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Propelling Ourselves to a Low Carbon Future

Jon Fraser

Director, impeller and propeller design consultancy

Propellers are an essential and often overlooked component in the engineering field. Known most particularly for their use in aircraft, both fixed and rotary, they are also found in a large number of other applications. These range from the mundane (e.g. small cooling fans in electronic devices) to large, visible installations (e.g. wind turbines); from applications hidden in hydroelectric generators (e.g. Francis Turbines) to screw propellers used for driving much of the world’s shipping across the oceans.

Impellers, the first cousin of propellers, are very similar components and have similar design constraints. The distinguishing feature is that a propeller converts rotary motion into axial thrust. Impellers, in contrast, are used to create a negative, sucking force as part of a pump (see Fig.1).

Fig. 1 Impeller and Propeller

Because propellers essentially turn one type of energy into another, whether as a generator or as a propulsor, their efficiency has a direct bearing on the planet’s carbon footprint. The plethora of applications for propellers and impellers means that any design or practical improvement in their efficiency will have a very positive, environmental impact.

Jon Fraser presented an intriguing and contentious talk at April’s meeting concerning his efforts, over many years, to improve the effectiveness of propellers and impellers. Intriguing because he seemingly offered a relatively easy fix in improving efficiency of propellers and impellers, and contentious because Jon felt unable, at this stage, to reveal the pertinent secrets of his new, augmented design to an eager audience.

Jon’s career experience had been in industrial design at a government level and in retirement as a keen environmentalist in local politics. His background also encompassed memories of his uncles, as RNLI crew members, versed in the nature of the violent seas of Ross and Cromarty, venturing out in appalling conditions to rescue distressed seafarers. These memories had made him particularly sensitive to the needs of the RNLI for a better propulsion system for their boats. He is also convinced of the veracity of good quality turbines, both as alternative energy sources (wind and tidal) and for use in the developing world, most particularly in healthcare, where a dependable and easily accessible source of electricity is essential.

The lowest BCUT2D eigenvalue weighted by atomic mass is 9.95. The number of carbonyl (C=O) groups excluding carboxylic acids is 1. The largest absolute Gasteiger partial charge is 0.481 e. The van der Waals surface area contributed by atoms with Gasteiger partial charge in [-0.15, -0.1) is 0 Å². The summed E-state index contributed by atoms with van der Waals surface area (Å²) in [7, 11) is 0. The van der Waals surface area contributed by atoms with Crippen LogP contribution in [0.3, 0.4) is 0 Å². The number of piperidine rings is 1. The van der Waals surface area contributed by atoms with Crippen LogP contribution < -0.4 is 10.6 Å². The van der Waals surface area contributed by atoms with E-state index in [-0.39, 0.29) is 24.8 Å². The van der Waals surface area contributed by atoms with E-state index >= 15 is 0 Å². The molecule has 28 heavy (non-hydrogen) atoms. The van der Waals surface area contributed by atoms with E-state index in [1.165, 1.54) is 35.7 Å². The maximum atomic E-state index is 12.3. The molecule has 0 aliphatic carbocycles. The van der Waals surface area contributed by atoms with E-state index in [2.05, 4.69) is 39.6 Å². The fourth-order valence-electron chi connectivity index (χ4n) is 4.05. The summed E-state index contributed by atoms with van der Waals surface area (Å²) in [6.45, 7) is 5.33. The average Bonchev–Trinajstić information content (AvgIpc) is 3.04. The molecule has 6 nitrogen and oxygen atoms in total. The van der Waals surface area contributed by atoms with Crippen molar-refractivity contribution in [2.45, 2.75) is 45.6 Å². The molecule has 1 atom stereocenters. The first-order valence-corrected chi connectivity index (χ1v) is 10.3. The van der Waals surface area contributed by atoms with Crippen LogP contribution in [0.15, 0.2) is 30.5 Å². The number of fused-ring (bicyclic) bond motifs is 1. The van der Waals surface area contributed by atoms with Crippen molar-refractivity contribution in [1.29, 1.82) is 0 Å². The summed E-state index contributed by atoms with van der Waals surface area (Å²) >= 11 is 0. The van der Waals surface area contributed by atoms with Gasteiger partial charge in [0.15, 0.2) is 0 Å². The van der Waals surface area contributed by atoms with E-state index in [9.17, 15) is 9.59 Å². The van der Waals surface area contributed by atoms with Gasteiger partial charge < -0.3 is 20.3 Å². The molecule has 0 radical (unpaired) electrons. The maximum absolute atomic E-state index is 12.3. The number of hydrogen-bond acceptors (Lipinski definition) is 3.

Audio-visual presentation showed the effectiveness of the new propeller design when emplaced in an outboard motor and tested in the sea at Portland. The propeller demonstrated little cavitation and a tight rod of bubbles showed in the wake of the propeller. Cavitation, a significant issue in propeller and impeller operation, is caused by rapid changes in pressure in a liquid leading to the formation of vapour filled cavities where pressure is very low. These collapses and can generating shock waves which can cause wear, tear or fatigue, especially if cyclic. In a naval context, cavitation in a propulsion propeller creates noise, giving away position.

As speed of the test boat increased, the wake narrowed, unlike that from a conventional propeller. Jon described the contrast between a standard and his augmented propeller as that between a blunderbuss and a sniper rifle. Timed, measured runs had shown a fuel saving of 10%, a better turn of speed and greater stability at full throttle. Dynamometer readings with the boat secured to land but engine running in the water showed a 20% increase in thrust. Similarly, in helicopters, his augmented rotors were silent in operation unlike conventional rotors which whistle, loosing energy by cavitation.

Fig. 2 Daniel Bernoulli Fig. 3 Bernoulli’s contribution to fluid dynamics

Whilst top aerodynamic engineers at Westland’s Augusta helicopters had dismissed his design, the RNLI, Lloyd’s Register and the Wolfson Unit Test Tank were taking the project seriously, as was a major marine engineering company in Southampton (CJR Propulsion). A further twist to Jon’s augmented design provides a tantalising insight into the science of fluid dynamics. Modern fluid dynamics is built on the mathematics of the Swiss mathematician, Daniel Bernoulli (1700-1782) (see Figs. 2 & 3). Although the mathematics has advanced considerably since the 18th century, there remains within this body of work, the so-called ‘Bernoulli Conundrum’ which has not yet been solved and for which there is a prize of £1M for the first correct solution. Jon had an inkling that his augmented propeller design may provide a lead into solving the Bernoulli Conundrum.

At this stage, industry’s response to Jon’s augmented propeller design is mixed. Further test tank trials are continuing in Southampton. In the field of innovation, it is the case that vested interest, sloth, lack of foresight and general disinterest can kill a new invention which should rightly claim a place within current practice (think: Frank Whittle’s development of jet engine, to name but one example). Jon admits that these are significant impediments and he now seeks exposure to peer review where an objective, public and critical appraisal of his designs can be made.

If this is truly the breakthrough in propeller and impeller design Jon believes it is, we will have been privileged at Sherborne Science Cafe that his cutting-edge invention was first raised here!

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